9. All family members should act as role models for young children who are just starting to use the Internet.
Online safety tips for kids ages 11 to 14
Children who are 11-14 years old generally have accepting attitudes. Kids at this age may be very capable at following commands on the computer, using the mouse, and playing computer games.
They are, however, highly dependent on adults or older siblings to help them interpret online information.
Here are some safety tips to consider when you go online with your 11-14 year old:
1. It’s a good idea to foster open and positive communication with your children. Talk with them about computers and stay open to their questions and curiosity.
2. Set clear rules for Internet use.
3. Insist that your children not share personal information such as their real name, address, phone number, or passwords with people they meet online.
4. If a site encourages kids to submit their names to personalize the Web content, help your kids create online nicknames that give away no personal information.
5. Use family safety tools to create appropriate profiles for each family member.
6. Set family safety tools on the medium security setting, which should have some limitations on content, Web sites, and activities.
7. Keep Internet-connected computers in an open area where you can easily supervise your kids’ activities.
8. Investigate Internet-filtering tools (such as Windows Live OneCare Family Safety) as a complement to parental supervision.
9. Help protect your children from offensive pop-up windows by using the pop-up blocker that’s built in to Internet Explorer. You can also help block pop-up windows that appear when you’re not surfing the Internet with Windows Defender. Windows Defender comes with Windows Vista. If you use Windows XP SP2, you can download Windows Defender for no charge.
10. Encourage your children to tell you if something or someone online makes them feel uncomfortable or threatened. Stay calm and remind your kids they are not in trouble for bringing something to your attention. Praise their behavior and encourage them to come to you again if the same thing happens.
Online safety tips for kids ages 15 to 18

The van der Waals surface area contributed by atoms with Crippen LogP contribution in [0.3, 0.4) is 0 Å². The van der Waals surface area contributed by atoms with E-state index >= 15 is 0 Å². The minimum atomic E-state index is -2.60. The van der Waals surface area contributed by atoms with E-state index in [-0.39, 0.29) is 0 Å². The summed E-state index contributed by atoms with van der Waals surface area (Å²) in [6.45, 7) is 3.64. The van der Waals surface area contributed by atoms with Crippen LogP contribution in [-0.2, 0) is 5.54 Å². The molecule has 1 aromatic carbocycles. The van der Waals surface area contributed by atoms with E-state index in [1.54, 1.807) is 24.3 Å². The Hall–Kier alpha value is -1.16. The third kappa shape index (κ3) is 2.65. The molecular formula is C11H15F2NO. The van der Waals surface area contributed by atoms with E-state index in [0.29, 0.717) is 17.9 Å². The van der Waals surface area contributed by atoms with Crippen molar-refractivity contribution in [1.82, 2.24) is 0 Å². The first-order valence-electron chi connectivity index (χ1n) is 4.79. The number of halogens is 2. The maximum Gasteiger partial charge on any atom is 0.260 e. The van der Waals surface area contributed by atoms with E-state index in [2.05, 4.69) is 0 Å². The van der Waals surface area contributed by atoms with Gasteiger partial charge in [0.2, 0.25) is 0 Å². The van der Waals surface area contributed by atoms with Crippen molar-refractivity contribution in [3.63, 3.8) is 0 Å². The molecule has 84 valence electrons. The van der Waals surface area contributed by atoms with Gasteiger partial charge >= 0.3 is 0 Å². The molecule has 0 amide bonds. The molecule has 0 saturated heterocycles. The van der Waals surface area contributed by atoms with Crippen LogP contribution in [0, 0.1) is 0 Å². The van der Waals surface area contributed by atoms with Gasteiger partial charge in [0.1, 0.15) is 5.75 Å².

Children this age should have almost no limitations on content, Web sites, or activities. Teens are savvier about their Internet experience; however, they still need parents to define appropriate safety guidelines. Parents should be available to help their teens understand inappropriate messages and avoid unsafe situations.
Parents may need to remind teens what personal information should not be given over the Internet.
What teens do online
Boys in this age group are more likely to look for humor, gaming, or other media sites. Girls are be more likely to build and participate in social networks.
Here are some safety tips to consider as you guide your teens online:
1. Continue to keep family communication as open and positive about computers as you can. Keep talking about online lives, friends, and activities, just as you would about other friends and activities.
Encourage your teens to tell you if something or someone online makes them feel uncomfortable or threatened. If you’re a teen and something or someone online doesn’t seem quite right, then speak up.
2. Create a list of Internet house rules as a family. Include the kinds of sites that are off limits, Internet hours, what information should not be shared online, and guidelines for communicating with others online, including in chat rooms.
3. Keep Internet-connected computers in an open area and not in a teen’s bedrooms.
5. Help protect your children from offensive pop-up windows by using the pop-up blocker that’s built in to Internet Explorer.
You can also help block pop-up windows that appear when you’re not surfing the Internet with Windows Defender. Windows Defender comes with Windows Vista. If you use Windows XP SP2, you can download Windows Defender for no charge.
6. Know which chat rooms or message boards your teens visit, and whom they talk to. Encourage them to use monitored chat rooms, and insist they stay in public chat room areas.
7. Insist that they never agree to meet an online friend.
8. Teach your kids not to download programs, music, or files without your permission. File-sharing and taking text, images, or artwork from the Web may infringe on copyright laws and can be illegal.
9. Talk to your teenagers about online adult content and pornography, and direct them to positive sites about health and sexuality.
10. Help protect them from spam. Tell your teens not to give out their e-mail address online, not to respond to junk mail, and to use e-mail filters.
11. Be aware of the Web sites that your teens frequent. Make sure your kids are not visiting sites with offensive content, or posting personal information or photos of themselves.
12. Teach your kids responsible, ethical, online behavior. They should not be using the Internet to spread gossip, bully, or threaten others.
13. Make sure your teens check with you before making financial transactions online, including ordering, buying, or selling items.
14. Discuss online gambling and its potential risks with your teens. Remind them that it is illegal for them to gamble online.